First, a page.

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The Rohingya are one of several ethnic minorities in Myanmar. They represent the largest group of Muslims in the country, and mostly live in Rakhine state. As an ethnic group, they have lived in the region for many generations. At the start of 2017 there were estimated to be 1 million. Myanmar is a predominantly Buddhist country which does not recognise the Rohingya as a people and instead sees them as illegal migrants from Bangladesh. At various intervals, and throughout the past decades, there have been outbursts of violence towards them, which has led many of them to flee Myanmar. 



The latest migrations were in the summer of 2017, when the press made their plight known to the world. Various NGOs and human rights organisations (Médecins sans Frontières, Amnesty International, etc) have stated that some 6,700 Rohingyas including children under the age of five, were killed in the outbreak of violence[1]. According to the UNHCR, over 723,000 have fled to Bangladesh since 25 August 2017, often arriving exhausted, hungry and sick, having crossed jungles, mountains and the dangerous waters in the Bay of Bengal [2].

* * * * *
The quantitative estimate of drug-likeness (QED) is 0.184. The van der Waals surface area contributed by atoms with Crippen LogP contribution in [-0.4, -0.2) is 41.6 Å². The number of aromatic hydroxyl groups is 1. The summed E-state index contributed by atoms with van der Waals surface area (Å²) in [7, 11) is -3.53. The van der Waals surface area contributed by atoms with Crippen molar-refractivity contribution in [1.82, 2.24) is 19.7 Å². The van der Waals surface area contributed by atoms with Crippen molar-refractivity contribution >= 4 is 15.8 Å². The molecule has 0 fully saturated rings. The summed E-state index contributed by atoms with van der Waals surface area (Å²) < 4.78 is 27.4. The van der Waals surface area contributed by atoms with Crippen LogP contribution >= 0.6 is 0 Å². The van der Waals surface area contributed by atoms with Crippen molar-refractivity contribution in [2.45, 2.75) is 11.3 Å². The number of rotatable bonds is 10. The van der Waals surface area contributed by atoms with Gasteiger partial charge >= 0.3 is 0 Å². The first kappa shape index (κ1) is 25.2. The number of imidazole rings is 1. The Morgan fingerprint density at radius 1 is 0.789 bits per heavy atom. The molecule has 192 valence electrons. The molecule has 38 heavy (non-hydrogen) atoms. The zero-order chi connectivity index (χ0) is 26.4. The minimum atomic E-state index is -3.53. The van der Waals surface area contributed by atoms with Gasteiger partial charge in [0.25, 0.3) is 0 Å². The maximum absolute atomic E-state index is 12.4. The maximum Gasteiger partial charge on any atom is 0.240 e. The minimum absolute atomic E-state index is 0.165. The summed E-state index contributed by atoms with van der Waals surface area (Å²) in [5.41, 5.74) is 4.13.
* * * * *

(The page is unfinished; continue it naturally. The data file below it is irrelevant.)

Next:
The panel wants to discuss the history of the current situation regarding the Rohingya, look at what is happening today and what the future holds for the ‘lost generations’ of children who have been displaced. There is also the question of Aung San Suu Kyi, and the various awards she received in the past, including the Honorary Doctorate the Vrije Universiteit Brussel (VUB) bestowed on her in 1994. In November 2017, there was a student-led petition calling for this award to be revoked.


The panel discussion on 12 November will be opened by prof. dr. Caroline Pauwels, Rector of the VUB. The panel itself will consist of the following speakers: Delphine Drapeau, Regional Protection Officer at the UNHCR, Wies De Graeve, Director of Amnesty International Belgium (Flemish section), and Marie-France Bourgeois, Senior Adviser Humanitarian Affairs with UNICEF. The moderator will be the Editor-in-Chief of MO magazine, Gie Goris. The focus will be on the past, present and future  of the issue, but also to look at the international action or reaction to the situation, and how various bodies handle the awards given to Aung San Suu Kyi in the past, in light of present circumstances.


Everyone is welcome to join the discussion and people are encouraged to send in any questions in advance, during the registration process.